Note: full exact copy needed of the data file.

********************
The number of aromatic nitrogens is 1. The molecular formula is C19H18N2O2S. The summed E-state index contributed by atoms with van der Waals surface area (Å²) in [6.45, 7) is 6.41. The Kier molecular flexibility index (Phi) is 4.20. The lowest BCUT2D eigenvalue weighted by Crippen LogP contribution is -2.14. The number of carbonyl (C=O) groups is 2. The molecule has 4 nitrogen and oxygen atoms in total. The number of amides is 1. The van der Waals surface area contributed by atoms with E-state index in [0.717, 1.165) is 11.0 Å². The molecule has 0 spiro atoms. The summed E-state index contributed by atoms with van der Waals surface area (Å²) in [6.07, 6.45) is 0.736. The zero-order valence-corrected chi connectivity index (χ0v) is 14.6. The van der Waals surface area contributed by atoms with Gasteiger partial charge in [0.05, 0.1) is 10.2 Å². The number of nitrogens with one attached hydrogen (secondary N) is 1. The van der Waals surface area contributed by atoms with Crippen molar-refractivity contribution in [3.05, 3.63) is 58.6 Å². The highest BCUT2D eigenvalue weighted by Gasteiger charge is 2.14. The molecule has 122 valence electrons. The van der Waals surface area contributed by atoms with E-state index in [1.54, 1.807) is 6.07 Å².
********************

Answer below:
The number of aromatic nitrogens is 1. The molecular formula is C19H18N2O2S. The summed E-state index contributed by atoms with van der Waals surface area (Å²) in [6.45, 7) is 6.41. The Kier molecular flexibility index (Phi) is 4.20. The lowest BCUT2D eigenvalue weighted by Crippen LogP contribution is -2.14. The number of carbonyl (C=O) groups is 2. The molecule has 4 nitrogen and oxygen atoms in total. The number of amides is 1. The van der Waals surface area contributed by atoms with E-state index in [0.717, 1.165) is 11.0 Å². The molecule has 0 spiro atoms. The summed E-state index contributed by atoms with van der Waals surface area (Å²) in [6.07, 6.45) is 0.736. The zero-order valence-corrected chi connectivity index (χ0v) is 14.6. The van der Waals surface area contributed by atoms with Gasteiger partial charge in [0.05, 0.1) is 10.2 Å². The number of nitrogens with one attached hydrogen (secondary N) is 1. The van der Waals surface area contributed by atoms with Crippen molar-refractivity contribution in [3.05, 3.63) is 58.6 Å². The highest BCUT2D eigenvalue weighted by Gasteiger charge is 2.14. The molecule has 122 valence electrons. The van der Waals surface area contributed by atoms with E-state index in [1.54, 1.807) is 6.07 Å².